Specifically collapsed intermediate in the early stage of the folding of ribonuclease A

Tetsunari Kimura, Shuji Akiyama, Takanori Uzawa, Koichiro Ishimori, Isao Morishima, Tetsuro Fujisawa, Satoshi Takahashi

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40 Citations (Scopus)

Abstract

Nature of the burst-phase signals of protein folding has been the subject of much debate as to whether the signals represent the formation of early intermediates or the non-specific collapse of unfolded polypeptides. To distinguish the two possibilities, the submillisecond folding dynamics of ribonuclease A (RNase A) was examined, and compared with those of the disulfide bond-ruptured analog of RNase A (r-RNase A). The circular dichroism measurements on RNase A showed the burst-phase signal within 320 μs after the initiation of the folding reaction, which was identical to that observed for r-RNase A. In contrast, the burst phase increase in the extrinsic fluorescence from 1-anilino-8-naphthalene sulfonate (ANS) was observed for RNase A but not for r-RNase A. The kinetic titration experiment of the ANS fluorescence intensity showed the presence of a specific binding site for ANS in the fast-refolding component of RNase A. The small-angle X-ray scattering measurements at ∼22 ms after initiating the folding reaction demonstrated that the burst phase conformations of the medium and slow-refolding components of RNase A were distinctly smaller than that of r-RNase A. These results indicated the difference in the burst phase conformations of RNase A and r-RNase A. Since r-RNase A is denatured in the physiological solution condition, the burst-phase signal of RNase A was interpreted as the formation of the folding intermediate with specific conformations.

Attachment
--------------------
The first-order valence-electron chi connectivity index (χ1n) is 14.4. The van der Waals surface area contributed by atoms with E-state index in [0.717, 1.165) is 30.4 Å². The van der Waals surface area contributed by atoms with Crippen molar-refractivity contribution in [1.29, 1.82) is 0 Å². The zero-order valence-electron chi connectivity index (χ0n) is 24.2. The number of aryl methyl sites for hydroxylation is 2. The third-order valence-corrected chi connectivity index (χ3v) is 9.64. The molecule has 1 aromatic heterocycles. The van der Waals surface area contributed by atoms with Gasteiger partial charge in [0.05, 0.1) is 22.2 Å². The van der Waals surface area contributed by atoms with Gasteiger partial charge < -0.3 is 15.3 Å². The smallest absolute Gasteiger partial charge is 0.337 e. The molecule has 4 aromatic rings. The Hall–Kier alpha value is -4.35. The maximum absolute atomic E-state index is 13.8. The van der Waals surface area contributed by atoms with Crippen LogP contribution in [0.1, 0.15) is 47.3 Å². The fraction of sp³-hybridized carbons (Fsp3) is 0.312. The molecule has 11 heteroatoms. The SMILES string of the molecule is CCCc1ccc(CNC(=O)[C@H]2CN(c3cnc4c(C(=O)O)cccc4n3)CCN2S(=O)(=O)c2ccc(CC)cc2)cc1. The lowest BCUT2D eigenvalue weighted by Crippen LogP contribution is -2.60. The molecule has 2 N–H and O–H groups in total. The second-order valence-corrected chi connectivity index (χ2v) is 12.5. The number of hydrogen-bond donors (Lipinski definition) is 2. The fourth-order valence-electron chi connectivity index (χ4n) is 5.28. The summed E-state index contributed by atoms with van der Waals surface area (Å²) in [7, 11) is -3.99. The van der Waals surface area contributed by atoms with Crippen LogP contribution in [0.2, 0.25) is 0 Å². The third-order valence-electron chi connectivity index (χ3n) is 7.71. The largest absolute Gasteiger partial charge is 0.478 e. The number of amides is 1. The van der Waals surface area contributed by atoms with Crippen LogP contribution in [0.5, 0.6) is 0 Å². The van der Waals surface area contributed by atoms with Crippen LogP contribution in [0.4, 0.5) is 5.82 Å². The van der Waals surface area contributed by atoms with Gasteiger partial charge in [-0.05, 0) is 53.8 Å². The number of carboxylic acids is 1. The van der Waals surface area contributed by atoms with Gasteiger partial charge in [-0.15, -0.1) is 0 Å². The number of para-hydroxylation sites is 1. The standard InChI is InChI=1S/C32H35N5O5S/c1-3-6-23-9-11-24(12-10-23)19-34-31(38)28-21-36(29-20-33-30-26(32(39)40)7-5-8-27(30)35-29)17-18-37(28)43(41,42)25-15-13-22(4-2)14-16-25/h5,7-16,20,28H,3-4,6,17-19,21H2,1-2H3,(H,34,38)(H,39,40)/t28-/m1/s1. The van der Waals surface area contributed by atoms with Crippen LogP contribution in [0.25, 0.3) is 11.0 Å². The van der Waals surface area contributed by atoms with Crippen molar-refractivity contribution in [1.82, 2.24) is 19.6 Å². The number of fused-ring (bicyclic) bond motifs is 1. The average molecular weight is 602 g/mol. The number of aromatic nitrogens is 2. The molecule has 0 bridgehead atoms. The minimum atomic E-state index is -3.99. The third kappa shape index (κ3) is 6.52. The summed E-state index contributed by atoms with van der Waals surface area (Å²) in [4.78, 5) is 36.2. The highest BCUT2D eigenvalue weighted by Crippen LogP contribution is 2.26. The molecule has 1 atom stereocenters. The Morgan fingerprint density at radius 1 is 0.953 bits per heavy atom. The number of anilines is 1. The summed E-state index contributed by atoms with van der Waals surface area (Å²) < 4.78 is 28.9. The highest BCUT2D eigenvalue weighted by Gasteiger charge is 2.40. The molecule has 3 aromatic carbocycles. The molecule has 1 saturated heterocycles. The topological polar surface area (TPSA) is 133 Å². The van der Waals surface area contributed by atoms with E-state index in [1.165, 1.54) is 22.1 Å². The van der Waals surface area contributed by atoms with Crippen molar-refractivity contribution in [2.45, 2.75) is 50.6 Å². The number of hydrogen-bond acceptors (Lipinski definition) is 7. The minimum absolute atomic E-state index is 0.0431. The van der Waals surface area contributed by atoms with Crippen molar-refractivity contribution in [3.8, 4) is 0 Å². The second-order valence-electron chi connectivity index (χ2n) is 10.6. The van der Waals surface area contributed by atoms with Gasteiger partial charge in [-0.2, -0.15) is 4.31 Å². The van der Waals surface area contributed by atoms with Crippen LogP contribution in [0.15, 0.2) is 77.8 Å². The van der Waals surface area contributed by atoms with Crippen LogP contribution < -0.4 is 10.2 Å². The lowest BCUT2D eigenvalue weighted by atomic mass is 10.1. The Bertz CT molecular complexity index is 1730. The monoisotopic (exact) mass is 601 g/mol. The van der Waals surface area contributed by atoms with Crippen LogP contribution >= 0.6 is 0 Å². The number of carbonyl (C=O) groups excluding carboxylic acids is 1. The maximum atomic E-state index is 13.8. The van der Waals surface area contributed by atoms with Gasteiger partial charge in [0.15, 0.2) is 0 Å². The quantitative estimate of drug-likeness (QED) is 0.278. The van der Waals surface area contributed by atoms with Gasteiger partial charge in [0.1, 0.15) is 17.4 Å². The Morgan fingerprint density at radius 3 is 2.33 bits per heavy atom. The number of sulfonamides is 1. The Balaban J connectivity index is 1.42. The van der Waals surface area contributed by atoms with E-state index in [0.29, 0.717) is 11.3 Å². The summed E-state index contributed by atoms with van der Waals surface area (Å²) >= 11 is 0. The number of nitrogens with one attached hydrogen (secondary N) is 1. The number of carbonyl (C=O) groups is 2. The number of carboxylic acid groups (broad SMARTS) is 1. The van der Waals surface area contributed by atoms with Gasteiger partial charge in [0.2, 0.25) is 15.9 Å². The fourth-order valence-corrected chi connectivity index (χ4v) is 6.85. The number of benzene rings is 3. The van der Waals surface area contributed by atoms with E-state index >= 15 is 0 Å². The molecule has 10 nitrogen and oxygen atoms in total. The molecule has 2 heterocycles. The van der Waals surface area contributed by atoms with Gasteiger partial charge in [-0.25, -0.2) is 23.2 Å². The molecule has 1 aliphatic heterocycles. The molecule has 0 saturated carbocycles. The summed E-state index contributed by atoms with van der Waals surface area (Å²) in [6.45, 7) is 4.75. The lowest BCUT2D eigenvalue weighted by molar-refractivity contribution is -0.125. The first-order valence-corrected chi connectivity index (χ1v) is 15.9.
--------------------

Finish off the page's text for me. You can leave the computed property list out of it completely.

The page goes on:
Original languageEnglish
Pages (from-to)349-362
Number of pages14
JournalJournal of Molecular Biology
Volume350
Issue number2
DOIs
Publication statusPublished - 2005 Jul 8
Externally publishedYes

Keywords

  • ANS fluorescence
  • Burst phase intermediate
  • Collapse
  • Protein folding
  • Ribonuclease A

ASJC Scopus subject areas

  • Structural Biology
  • Molecular Biology

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